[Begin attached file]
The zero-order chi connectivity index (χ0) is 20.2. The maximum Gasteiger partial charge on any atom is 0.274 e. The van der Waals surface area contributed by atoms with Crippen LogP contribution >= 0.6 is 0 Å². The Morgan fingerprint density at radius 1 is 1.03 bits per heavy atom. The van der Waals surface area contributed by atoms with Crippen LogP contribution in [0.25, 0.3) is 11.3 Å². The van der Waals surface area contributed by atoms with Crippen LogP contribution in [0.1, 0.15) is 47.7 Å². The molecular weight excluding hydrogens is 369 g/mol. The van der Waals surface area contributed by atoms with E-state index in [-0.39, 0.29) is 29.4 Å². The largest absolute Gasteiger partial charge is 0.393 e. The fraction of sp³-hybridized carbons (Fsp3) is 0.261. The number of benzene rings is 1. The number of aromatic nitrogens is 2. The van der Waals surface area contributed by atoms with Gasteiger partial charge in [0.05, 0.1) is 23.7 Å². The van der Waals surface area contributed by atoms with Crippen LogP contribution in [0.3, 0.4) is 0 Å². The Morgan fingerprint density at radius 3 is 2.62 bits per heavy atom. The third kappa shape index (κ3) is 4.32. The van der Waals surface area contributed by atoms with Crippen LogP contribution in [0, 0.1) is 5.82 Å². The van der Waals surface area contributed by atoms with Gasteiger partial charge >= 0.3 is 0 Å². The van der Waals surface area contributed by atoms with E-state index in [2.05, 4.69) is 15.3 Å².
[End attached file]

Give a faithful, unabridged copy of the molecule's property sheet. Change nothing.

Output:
The zero-order chi connectivity index (χ0) is 20.2. The maximum Gasteiger partial charge on any atom is 0.274 e. The van der Waals surface area contributed by atoms with Crippen LogP contribution >= 0.6 is 0 Å². The Morgan fingerprint density at radius 1 is 1.03 bits per heavy atom. The van der Waals surface area contributed by atoms with Crippen LogP contribution in [0.25, 0.3) is 11.3 Å². The van der Waals surface area contributed by atoms with Crippen LogP contribution in [0.1, 0.15) is 47.7 Å². The molecular weight excluding hydrogens is 369 g/mol. The van der Waals surface area contributed by atoms with E-state index in [-0.39, 0.29) is 29.4 Å². The largest absolute Gasteiger partial charge is 0.393 e. The fraction of sp³-hybridized carbons (Fsp3) is 0.261. The number of benzene rings is 1. The number of aromatic nitrogens is 2. The van der Waals surface area contributed by atoms with Gasteiger partial charge in [0.05, 0.1) is 23.7 Å². The van der Waals surface area contributed by atoms with Crippen LogP contribution in [0.3, 0.4) is 0 Å². The Morgan fingerprint density at radius 3 is 2.62 bits per heavy atom. The third kappa shape index (κ3) is 4.32. The van der Waals surface area contributed by atoms with Crippen LogP contribution in [0, 0.1) is 5.82 Å². The van der Waals surface area contributed by atoms with Gasteiger partial charge >= 0.3 is 0 Å². The van der Waals surface area contributed by atoms with E-state index in [2.05, 4.69) is 15.3 Å².